Blogs and JournalismWritten by Gunnar Berglund
Blogs and Journalism The world has seen emergence of a new style of journalism, based on a 'raw feed' directly from source. And common notion that surrounds emergence of serving 'raw feed' is that journalists testing new waters are bound to wreak havoc on institutionalized media. Also a popular notion is that Weblogs changes nature of 'news' is in migration of information from personal to public.
Unquestionable, a blog is a medium that gives maximum exposure to one's creativity. Just by hitting 'post' button and any personal writing becomes published writing.
Weblogging is driving a powerful new form of amateur journalism. Today, millions of Net users - young people especially - have taken up role of columnist, reporter, analyst and publisher while fashioning their own personal broadcasting networks.
For inexperienced, a blog consists of a running commentary with pointers to other sites. Some, like Librarian.net, Jim Romenesko's Media News or Steve Outing's E-Media Tidbits, cover entire industries by providing quick bursts of news with links to full stories.
Journalism and blogging together is becoming popular day by day, more than any other form of blogging. Following reasons are considered to extensively contribute to its increasing popularity:
Part of a blog's allure is its unmediated quality. For a journalist, there's no luxury like luxury of publishing unedited essay. The freedom in being able to present yourself precisely as you want to is of enormous joy. It does not matter how sloppily, irrationally or erratically content is written. The idea is to publish what you think in way you think.
To a few writers, even writing for a weekly magazine may seem like taking ages to print. With a Weblog, you hit send key and it is out.
From Ezine to ExpertWritten by Francine Silverman
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From Ezine to Expert
By Francine Silverman
When my first guidebook, Catskills Alive, was published in 2000, I became interested in book promotion. I read everything I could get my hands on but found there was very little written on how to market books. Most of articles were on business marketing – products and services. So last March I decided to start a free on-line newsletter, suspecting that I’d found a niche. My hunch proved right. The ezine has grown from 10 subscribers to well over 1050 in nine months and number continues to grow every day. Told that I could not expect advertisers until I reached 1000, I haven’t made much money so far. Even though list has exceeded magic number, only advertisers have been subscribers and it’s been sporadic. But I am hoping that as subscription list grows, so will advertisers.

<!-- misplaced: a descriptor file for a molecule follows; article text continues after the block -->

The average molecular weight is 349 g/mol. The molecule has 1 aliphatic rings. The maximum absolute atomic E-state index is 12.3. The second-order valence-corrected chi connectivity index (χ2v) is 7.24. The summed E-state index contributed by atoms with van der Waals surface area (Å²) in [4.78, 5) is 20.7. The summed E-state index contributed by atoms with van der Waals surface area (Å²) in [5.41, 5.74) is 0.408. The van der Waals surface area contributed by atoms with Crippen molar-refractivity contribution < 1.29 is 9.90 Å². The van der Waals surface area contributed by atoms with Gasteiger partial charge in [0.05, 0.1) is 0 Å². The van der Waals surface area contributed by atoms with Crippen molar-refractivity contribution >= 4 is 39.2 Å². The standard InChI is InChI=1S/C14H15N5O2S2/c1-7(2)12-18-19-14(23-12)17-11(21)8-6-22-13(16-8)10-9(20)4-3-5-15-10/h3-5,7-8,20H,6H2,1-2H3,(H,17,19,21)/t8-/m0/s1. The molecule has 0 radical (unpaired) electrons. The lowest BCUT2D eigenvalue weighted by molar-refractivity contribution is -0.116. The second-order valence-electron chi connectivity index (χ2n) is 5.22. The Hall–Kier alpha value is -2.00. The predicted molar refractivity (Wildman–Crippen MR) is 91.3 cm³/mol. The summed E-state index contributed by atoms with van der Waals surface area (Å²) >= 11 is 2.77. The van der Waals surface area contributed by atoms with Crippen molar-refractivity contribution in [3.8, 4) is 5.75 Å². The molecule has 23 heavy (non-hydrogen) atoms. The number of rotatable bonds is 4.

Profits aside, newsletter was best idea I have ever had. My subscribers look forward to bi-weekly ezine and my ego is constantly stroked with rave reviews. Moreover, subscribers view me as an expert on everything. One asked if I knew any publishers for his baseball book. Another thought that because I live in New York City I have an “in” in publishing industry. Yet they do more for me than I do for them. Whenever I’ve written to them asking for help – in finding more subscribers or building my website – my mailbox has been flooded with offers of assistance.
A key to my newsletter’s success is that it’s interactive. I e-mail a Q&A to new subscribers and use best responses as fodder for text. In this way, subscribers really write newsletter and look forward to seeing their names and website addresses in print. I also answer every e-mail and use newsletter to accommodate subscribers who wish to promote their seminars or are seeking answers. I also honor those whose books have won awards.
If you have a business and want it to grow, a newsletter is answer. First and foremost, you must have a user-friendly website, which you can advertise in every issue. (Remember, it’s YOUR newsletter). As Tom Person wrote in “Starting a Newsletter,” http://www.laughingbear.com/128_newsletter.html, “nothing has come close to my website for drawing attention to my letter.”